Q’s With Mojo Nixon: Now More Than Ever

Mojo Nixon
Jason Davis / Getty Images / SiriusXM – Mojo Nixon
Music City Mayhem: SiriusXM host Mojo Nixon introduces his Music City Mayhem at Robert’s Western World in Nashville in Sept. 2018.

Hey, I’m a troublemaker,” SiriusXM Outlaw Country Loon in the Afternoon and once upon a time cowpunk instigator Mojo Nixon practically barks. “I’m here to stir the pot! 

Anarchy! Hijinks! Trouble! It’s what I do.”
From the time the hellbilly renegade emerged from a raging ‘80s DIY San Diego scene anchored by Country Dick and the Beat Farmers, the self-proclaimed “free born man” pressed buttons and created chaos everywhere he went. 
Loathed or loved, with first his own Don Quixote-type Sancho Panza partner-in-crime Skid Roper and then his shredding roots band the Toad Liquors, the hyped-up, yapping roots quasi-rapper skewered all that were in his path. From his breakout “Stuffin’ Martha’s Muffin,” an ode to MTV’s then-Gidget Martha Quinn, he romped through “Don Henley Must Die,” “Burn Down The Malls,” “Bring Me The Head of David Geffen,” “I Saw Jesus at McDonald’s at Midnight,” “Destroy All Lawyers,” “Ain’t Gonna Piss In No Jar,” the faith-affirming “Elvis Is Everywhere” and the Winona Ryder-driven video that busted his frenetic promo-filming relationship with MTV “Debbie Gibson Is Pregnant (with My Two-Headed Luv Child).” A loudmouth of the highest order, Neill Kirby McMillan, Jr. tapped into the frustrated adolescent male zeitgeist as punk’s second wave found the horizon. 
The Pogues, Dash Rip Rock, Dead Kennedys, Replacements, Georgia Satellites and X were all peers, and no less than Beck (“Piss On The Door”), Todd Snider (“Vinyl Records”), the Dick Nixons (“MTV”), Dead Milkmen (“Punk Rock Girl”) and Paranoid Style (“Turptitude”) have name-checked the tongue-twisting tornado in song.
Though he backed into retirement near the turn of the century – “be careful the jokes you make” – he mostly held that line. Short bursts of live sightings happened – for Kinky Friedman’s 2004 Lone Star gubernatorial run, a few dates for 2009’s collection of rarities, a short run dubbed the “Get the Piano Player Laid Tour,” following keyboard player WetDawg’s divorce – but they were trifles. Almost two decades later, the man who took on – and skewered – Pat Buchanan on his own CNN show, who recorded a hard country album with Jello Biafra and a live from Vegas lounge extravaganza with Dave Alvin and “Country Dick” Montana called The Pleasure Barons returns.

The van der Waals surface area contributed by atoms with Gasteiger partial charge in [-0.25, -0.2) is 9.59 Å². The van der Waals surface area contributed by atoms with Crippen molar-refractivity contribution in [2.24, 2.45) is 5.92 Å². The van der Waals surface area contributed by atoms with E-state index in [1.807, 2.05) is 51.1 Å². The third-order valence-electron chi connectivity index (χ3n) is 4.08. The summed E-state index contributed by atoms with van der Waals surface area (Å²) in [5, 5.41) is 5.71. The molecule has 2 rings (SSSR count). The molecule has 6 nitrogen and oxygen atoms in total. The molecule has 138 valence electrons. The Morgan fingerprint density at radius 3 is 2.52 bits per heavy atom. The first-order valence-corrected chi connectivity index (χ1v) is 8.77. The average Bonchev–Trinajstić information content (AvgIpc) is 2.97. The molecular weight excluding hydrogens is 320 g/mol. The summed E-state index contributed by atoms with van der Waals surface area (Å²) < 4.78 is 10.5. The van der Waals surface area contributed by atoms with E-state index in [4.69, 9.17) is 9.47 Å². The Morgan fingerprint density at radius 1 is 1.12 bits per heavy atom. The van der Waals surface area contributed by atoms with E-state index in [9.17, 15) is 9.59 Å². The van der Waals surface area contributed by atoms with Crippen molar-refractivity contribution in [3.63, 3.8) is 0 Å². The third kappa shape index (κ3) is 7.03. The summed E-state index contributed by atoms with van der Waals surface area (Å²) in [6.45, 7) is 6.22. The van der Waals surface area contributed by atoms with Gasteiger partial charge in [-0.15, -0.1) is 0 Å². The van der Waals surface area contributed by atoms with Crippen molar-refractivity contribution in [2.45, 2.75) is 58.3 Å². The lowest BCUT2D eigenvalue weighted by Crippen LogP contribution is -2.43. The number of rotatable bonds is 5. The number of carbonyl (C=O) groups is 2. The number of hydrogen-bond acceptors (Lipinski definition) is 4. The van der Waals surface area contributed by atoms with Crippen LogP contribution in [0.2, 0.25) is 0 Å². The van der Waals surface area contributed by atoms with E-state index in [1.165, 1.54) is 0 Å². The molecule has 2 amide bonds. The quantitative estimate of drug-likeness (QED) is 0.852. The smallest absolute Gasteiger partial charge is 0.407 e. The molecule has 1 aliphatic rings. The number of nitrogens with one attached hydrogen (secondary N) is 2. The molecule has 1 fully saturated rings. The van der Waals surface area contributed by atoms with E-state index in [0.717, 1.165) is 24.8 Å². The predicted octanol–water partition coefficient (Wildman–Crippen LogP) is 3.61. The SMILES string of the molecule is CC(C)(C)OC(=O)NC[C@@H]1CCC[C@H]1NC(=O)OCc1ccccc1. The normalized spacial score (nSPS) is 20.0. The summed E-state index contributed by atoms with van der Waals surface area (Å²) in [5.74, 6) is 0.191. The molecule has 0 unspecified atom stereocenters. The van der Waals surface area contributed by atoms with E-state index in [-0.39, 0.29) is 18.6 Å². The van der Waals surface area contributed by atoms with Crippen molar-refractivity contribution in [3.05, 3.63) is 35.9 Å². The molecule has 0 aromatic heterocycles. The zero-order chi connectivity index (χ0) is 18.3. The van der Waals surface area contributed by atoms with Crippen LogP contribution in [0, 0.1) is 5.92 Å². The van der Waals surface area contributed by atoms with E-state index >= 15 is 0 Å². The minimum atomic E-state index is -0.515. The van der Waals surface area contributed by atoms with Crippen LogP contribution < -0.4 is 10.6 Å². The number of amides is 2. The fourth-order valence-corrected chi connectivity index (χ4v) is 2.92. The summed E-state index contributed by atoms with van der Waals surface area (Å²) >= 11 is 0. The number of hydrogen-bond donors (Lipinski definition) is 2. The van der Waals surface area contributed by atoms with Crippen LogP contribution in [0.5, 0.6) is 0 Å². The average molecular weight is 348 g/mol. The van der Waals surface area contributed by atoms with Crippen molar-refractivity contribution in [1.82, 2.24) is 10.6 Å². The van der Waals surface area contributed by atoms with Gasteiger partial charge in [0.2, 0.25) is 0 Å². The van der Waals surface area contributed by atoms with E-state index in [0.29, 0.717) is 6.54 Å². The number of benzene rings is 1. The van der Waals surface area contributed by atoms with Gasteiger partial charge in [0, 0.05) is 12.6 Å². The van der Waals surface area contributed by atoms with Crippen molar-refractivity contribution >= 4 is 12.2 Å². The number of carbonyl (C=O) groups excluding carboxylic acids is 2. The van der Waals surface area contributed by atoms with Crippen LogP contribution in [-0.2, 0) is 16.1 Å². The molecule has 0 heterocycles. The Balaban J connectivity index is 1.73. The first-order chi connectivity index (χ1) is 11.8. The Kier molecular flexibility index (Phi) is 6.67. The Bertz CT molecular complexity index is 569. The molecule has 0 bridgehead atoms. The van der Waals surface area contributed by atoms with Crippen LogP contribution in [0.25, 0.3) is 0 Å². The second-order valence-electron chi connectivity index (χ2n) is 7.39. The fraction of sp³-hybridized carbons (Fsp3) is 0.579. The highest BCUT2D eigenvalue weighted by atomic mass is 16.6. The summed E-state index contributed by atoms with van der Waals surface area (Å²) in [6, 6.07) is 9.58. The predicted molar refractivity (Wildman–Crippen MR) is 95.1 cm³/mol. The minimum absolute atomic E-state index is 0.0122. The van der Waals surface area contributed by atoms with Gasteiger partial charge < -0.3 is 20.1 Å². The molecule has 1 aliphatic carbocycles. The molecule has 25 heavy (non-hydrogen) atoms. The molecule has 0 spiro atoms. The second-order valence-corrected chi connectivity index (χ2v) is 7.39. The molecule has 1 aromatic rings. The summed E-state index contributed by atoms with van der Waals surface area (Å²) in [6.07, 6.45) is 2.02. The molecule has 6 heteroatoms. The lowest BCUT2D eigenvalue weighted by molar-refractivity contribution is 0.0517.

With the free-for-all documentary “Mojo Manifesto,” chronicling the frenzy of DIY punk in the ‘80s, Nixon’s smarter-than-we-knew perspective and farflung musical journeys, he’s gone legit. 

Editor’s note: This interview was conducted before South By Southwest became the first major music-gathering casualty of COVID-19.

You’ve had quite a checkered career with South By. 
I gave the second South By invocation. It was the late ’80s, when music was wild – and everywhere.
Twenty-five years ago, me and Jello put out a country record. We played Liberty Lunch, and people were outside the club crying because they couldn’t get in. But then, it turned into this corporate thing. When we started doing the free, no-badges show, which seemed like a very Woody Guthrie thing to do, they were like, “Oh, no, Mojo!” And so, you know, they’re not gonna tell me what to do. 
So this is ongoing.
[laughs] A bunch of years ago, for one of the anniversaries, Peter Blackstock asked a bunch of people to write something about South By over the years for this booklet the Austin American Statesman was doing. Mine was all about (legendary Memphis producer) Jim Dickinson, drugs, me, Corky (then Statesman critic Michael Corcoran), craziness. 
Somehow mine got left out.
And yet this year…
I know. A “sanctioned showcase”! A movie premiere. Red carpets, famous people. Hey, I still believe in the spirit of what South By Southwest was. I’m hoping to get signed by a big label … preferably with a sense of humor. 
We’re doing the premiere at the big movie theater, which is crazy. I’d love to see this film get picked up for distribution or one of those streaming deals all the kids are talking about. Get “Mojo Manifesto” to the world!
It showed you as so much more of a social commentator than people realized. When you were mocking McDonald’s, or the malls, or fame, it was – oddly – prescient.